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Monthly Fixed Income Report – June 2018

Written by Michael Lebowitz | Jul, 6, 2018

Monthly Fixed Income Update – June 2018

At the half-way point of 2018, there are a multitude of interesting stories to cover in the fixed income markets. Beginning with June’s performance, the headline remains the divergence in performance between investment grade (IG) and high yield (HY) credit. From a total return standpoint, junk bonds (HY) were the best performing sector for the first six months while IG was only kept out of the fixed income cellar by the poor performance of emerging markets (EM).

**Please note there was an error which has since been corrected in the May performance table. For reference, May’s corrected table is shown below June’s.

June’s Performance:

May’s Corrected Performance:

The primary culprit for IG underperformance versus HY is heavy supply from merger and acquisition-related issuers in the healthcare, food & beverage and retail sectors so far this year. At the same time, HY supply has been on the decline.

The performance of the high yield sector also stands out against the poor performance of EM bonds as the comparative spread between the two are back near multi-year lows.

The emerging market index total return has been negative in 5 of the first 6 months of 2018. Turbulence in EM is more troubling than the supply-related problems seen in IG. Federal Reserve (Fed) rate hikes and the slowing/reversal of easy monetary policies in the developed world has led to meaningful investment outflows from emerging markets. In conjunction with the Fed policy shift, elections in Mexico, Brazil and Turkey as well as the continued escalation of global trade tensions, have been disruptive. As long as central banks, politics and trade remain concerns, it seems reasonable to continue to expect EM assets to struggle.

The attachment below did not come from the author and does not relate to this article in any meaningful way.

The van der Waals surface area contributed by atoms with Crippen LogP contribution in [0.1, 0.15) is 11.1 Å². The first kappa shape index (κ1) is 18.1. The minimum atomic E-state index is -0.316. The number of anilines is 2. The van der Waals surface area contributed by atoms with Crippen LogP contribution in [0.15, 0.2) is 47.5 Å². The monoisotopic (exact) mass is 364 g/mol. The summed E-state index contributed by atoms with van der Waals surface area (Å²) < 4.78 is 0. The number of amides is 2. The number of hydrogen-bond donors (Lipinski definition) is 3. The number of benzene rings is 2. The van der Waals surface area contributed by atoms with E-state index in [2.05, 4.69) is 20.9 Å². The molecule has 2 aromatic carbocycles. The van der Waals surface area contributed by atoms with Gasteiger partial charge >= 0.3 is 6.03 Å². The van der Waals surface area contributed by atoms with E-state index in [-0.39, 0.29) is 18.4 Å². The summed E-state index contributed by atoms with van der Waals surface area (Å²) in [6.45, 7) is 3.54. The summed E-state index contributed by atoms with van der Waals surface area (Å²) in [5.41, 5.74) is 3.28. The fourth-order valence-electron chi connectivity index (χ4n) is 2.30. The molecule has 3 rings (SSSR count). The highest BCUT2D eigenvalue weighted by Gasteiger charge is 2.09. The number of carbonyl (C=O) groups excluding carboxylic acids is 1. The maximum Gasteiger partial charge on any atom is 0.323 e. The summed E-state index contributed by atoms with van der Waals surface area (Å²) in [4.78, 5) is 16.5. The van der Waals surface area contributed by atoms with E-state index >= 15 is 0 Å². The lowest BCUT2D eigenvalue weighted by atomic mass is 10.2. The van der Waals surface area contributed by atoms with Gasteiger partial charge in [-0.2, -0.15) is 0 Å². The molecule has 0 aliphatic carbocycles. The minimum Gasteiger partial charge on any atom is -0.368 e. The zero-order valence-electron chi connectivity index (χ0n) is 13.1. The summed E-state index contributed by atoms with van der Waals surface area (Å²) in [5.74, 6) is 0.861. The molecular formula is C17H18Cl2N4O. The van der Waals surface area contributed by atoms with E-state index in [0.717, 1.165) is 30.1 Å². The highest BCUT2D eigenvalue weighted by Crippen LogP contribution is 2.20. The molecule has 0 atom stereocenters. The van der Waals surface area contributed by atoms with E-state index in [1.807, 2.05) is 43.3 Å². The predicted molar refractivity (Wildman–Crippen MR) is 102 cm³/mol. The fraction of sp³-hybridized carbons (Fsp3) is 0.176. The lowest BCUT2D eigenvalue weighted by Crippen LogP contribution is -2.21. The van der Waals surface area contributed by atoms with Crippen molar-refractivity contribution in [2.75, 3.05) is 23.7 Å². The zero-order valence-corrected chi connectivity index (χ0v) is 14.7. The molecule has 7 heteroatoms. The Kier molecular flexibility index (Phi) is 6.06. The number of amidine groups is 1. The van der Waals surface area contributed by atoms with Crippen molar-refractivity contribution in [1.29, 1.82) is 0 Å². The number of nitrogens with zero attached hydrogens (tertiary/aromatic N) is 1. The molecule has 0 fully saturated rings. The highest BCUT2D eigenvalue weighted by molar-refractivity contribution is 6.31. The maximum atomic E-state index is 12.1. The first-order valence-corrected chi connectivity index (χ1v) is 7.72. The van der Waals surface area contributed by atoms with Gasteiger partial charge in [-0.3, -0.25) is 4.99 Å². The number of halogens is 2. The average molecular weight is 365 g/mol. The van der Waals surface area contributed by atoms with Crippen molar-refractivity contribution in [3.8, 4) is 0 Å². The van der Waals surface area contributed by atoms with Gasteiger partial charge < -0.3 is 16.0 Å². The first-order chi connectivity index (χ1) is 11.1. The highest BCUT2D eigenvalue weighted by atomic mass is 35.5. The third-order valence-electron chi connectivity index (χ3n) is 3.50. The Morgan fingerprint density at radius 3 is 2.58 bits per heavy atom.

The Aggregate Index declined for the month of June due to the poor performance of investment grade corporates. Like IG, it has been negative in 4 of the first 6 months of the year. Apart from the fluctuations in high yield and emerging markets, other sectors rose only slightly for the month.

Credit markets in general remain rich on an absolute and relative basis as yields are low, spreads are tight and thus offering a low ratio of return per unit of risk. Despite the outlook for three to four more Federal Reserve rate hikes, tighter financial conditions and the macro uncertainties associated with global trade, investors seem content sticking with a horse that has been a proven winner for so long. That said, the underlying quality of credit is poor and the risk-reward fulcrum seems clearly skewed toward the “risk” side of the equation.

It is worth mentioning that over the last thirty years IG and U.S. Treasuries have provided investors a reasonable hedge in times when equity markets declined. The S&P 500 remains nearly 5% below the record highs of January and does not appear nearly as strong as in 2017 despite improving corporate earnings. History tells us that we should expect flows into the more durable fixed income sectors to increase if the equity market shows continued weakness.

Michael Lebowitz, CFA


Investment Analyst and Portfolio Manager for Clarity Financial, LLC. specializing in macroeconomic research, valuations, asset allocation, and risk management. RIA Contributing Editor and Research Director. Co-founder of 720 Global Research. 

Follow Michael on Twitter or go to 720global.com for more research and analysis.

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